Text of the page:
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On the Horizon

Opponents of a new casino in Airway Heights emerge. Plus, a state Supreme Court judge and April’s ballot.

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Town Fathers vs. New Casino

Spokane’s power elite have entered a new round of rebellion against the proposed Spokane Indian casino in Airway Heights.

Greater Spokane, Inc., the region’s chamber of commerce, came out strongly last week against the casino. GSI argues the casino would make nearby Fairchild Air Force Base less attractive to the U.S. Air Force when it decides which bases to cut and which to keep.

But Airway Heights Mayor Patrick Rushing says GSI just doesn’t want commercial development taking place outside their boundaries.

“There is no encroachment, it doesn’t exist, as much as they want it to,” Rushing says. “Airplanes fly over buildings all the time.

“If it was a 14-story jail complex they were putting here, there would be no complaint.”

The assault on the casino could continue on March 26, when the Spokane City Council votes on a resolution opposing the project. The resolution’s author, Councilman Mike Fagan, says encroachment is a concern. But more important is the negative impact he sees the casino project having on business in Spokane.

“Our conventions, our sporting events, our concerts, the Broadway shows” could all lose business to a casino, Fagan says.

Fagan says he has the four votes necessary — himself along with council members Mike Allen, Nancy McLaughlin and Steve Salvatori — to pass the resolution.

A public hearing on the casino will be held the same night, March 26, at 6 pm at Sunset Elementary School in Airway Heights. (Joe O'Sullivan)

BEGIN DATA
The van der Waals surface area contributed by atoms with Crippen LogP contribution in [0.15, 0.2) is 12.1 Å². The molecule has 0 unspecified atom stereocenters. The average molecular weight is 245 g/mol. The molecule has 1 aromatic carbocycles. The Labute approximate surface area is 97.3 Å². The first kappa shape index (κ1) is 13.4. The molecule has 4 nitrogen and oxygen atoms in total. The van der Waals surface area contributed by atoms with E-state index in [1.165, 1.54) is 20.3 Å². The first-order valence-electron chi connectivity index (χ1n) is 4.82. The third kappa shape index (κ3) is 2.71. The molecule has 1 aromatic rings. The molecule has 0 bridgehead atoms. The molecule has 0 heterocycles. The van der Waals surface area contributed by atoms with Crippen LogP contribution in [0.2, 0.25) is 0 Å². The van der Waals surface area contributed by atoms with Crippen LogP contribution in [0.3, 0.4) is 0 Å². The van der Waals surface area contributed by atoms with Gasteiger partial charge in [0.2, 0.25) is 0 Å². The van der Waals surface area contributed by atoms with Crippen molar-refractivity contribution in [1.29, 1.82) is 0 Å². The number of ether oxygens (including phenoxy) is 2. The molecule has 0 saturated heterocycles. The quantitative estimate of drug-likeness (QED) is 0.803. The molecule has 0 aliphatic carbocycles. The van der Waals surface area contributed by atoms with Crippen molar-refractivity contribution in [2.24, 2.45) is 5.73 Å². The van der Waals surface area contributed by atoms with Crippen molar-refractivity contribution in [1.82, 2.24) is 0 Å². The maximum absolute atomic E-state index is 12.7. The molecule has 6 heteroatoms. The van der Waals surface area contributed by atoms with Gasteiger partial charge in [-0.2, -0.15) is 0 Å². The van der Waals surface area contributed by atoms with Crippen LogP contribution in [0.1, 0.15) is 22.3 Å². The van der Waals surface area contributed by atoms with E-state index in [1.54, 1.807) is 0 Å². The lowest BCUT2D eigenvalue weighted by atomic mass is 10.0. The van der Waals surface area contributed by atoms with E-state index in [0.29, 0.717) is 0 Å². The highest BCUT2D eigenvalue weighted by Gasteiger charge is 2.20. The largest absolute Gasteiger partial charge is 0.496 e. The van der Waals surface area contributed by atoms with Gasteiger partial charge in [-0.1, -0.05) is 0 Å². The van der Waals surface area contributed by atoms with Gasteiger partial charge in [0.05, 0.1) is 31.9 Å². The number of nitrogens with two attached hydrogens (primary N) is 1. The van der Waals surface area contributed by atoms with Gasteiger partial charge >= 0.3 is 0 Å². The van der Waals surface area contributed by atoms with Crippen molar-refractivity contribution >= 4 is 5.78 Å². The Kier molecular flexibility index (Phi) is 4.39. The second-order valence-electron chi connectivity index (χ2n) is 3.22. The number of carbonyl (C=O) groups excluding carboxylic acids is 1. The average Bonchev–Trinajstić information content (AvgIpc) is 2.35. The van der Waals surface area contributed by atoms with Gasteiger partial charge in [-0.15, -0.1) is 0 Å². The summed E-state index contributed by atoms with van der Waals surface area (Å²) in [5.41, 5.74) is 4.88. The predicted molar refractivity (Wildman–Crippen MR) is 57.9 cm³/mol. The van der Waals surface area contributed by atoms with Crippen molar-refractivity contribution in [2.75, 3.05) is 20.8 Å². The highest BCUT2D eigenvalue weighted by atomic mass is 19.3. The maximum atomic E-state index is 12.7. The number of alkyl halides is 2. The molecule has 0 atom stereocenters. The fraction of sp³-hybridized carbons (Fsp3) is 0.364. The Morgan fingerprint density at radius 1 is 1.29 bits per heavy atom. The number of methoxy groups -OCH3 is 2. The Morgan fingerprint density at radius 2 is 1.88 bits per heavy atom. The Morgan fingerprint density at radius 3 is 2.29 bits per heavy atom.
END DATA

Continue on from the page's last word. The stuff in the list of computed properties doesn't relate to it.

No-Campaign Campaign

There are certain elements that seem essential to any campaign: The politician holds events, shares her views on the big issues, makes campaign promises and then, of course, asks for money.

But as recently appointed State Supreme Court Justice Steven Gonzalez campaigns for this November’s election, he’s bound by a number of limitations. Just for starters, he doesn’t want to hear if you donated to his campaign.

“The reasons for it, you can probably guess,” he says. “You don’t want the appearance of making a decision because someone contributed to the campaign.”

Similarly, he says he can’t really answer specific questions on his views on the death penalty or same-sex marriage. He wouldn’t want to have to recuse himself for an issue that may come before the court.

“It’s hard for the public, because they want to hear who you are and what you stand for, yet you can’t answer those types of questions,” Gonzales says.

He doesn’t even like to answer questions about his favorite federal Supreme Court justice, for worries that the answer would be interpreted politically.

So does he believe, as former U.S. Supreme Court Justice Sandra Day O’Connor does, that judges should always be appointed instead of elected?

“I guess I’ll have a firmer opinion after the election on that,” he says. (For now, he’s running unopposed.)(Daniel Walters)

The April Ballot

Spokane voters will be asked in April to decide whether to renew a tax to pay for an expansion to the Spokane Arena and renovations to the convention center.

Measure 1 would renew a 2 percent hotel tax and a tenth-of-a-percent sales tax that were last approved in 2002.

The tax is scheduled to expire in 2033 but the proposition would extend it into 2043 to pay for renovations that Brian Murray, campaign manager for Citizens for Jobs Now, says are needed.

“We’ve lost out on about $71 million per year to our community … by not having enough space at the convention center,” Murray says. The levy would fund a 91,000-square-foot addition to the convention center as well as a 750-seat expansion to the Arena in order to conform to new NCAA seating rules. (Chris Stein)

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